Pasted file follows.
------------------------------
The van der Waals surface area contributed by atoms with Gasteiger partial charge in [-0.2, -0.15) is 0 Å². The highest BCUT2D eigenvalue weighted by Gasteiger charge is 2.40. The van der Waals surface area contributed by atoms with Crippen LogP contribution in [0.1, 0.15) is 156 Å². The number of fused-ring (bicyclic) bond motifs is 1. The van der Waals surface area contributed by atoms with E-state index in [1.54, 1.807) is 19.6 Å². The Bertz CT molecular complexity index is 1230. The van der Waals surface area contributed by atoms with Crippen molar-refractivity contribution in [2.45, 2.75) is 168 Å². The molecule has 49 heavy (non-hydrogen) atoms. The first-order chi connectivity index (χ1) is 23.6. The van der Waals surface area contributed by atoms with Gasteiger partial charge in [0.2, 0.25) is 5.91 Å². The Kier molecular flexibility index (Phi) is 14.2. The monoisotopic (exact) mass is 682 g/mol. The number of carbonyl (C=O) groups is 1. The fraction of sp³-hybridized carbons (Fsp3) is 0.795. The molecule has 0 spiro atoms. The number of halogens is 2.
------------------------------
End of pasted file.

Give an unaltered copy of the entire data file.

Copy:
The van der Waals surface area contributed by atoms with Gasteiger partial charge in [-0.2, -0.15) is 0 Å². The highest BCUT2D eigenvalue weighted by Gasteiger charge is 2.40. The van der Waals surface area contributed by atoms with Crippen LogP contribution in [0.1, 0.15) is 156 Å². The number of fused-ring (bicyclic) bond motifs is 1. The van der Waals surface area contributed by atoms with E-state index in [1.54, 1.807) is 19.6 Å². The Bertz CT molecular complexity index is 1230. The van der Waals surface area contributed by atoms with Crippen molar-refractivity contribution in [2.45, 2.75) is 168 Å². The molecule has 49 heavy (non-hydrogen) atoms. The first-order chi connectivity index (χ1) is 23.6. The van der Waals surface area contributed by atoms with Gasteiger partial charge in [0.2, 0.25) is 5.91 Å². The Kier molecular flexibility index (Phi) is 14.2. The monoisotopic (exact) mass is 682 g/mol. The number of carbonyl (C=O) groups is 1. The fraction of sp³-hybridized carbons (Fsp3) is 0.795. The molecule has 0 spiro atoms. The number of halogens is 2.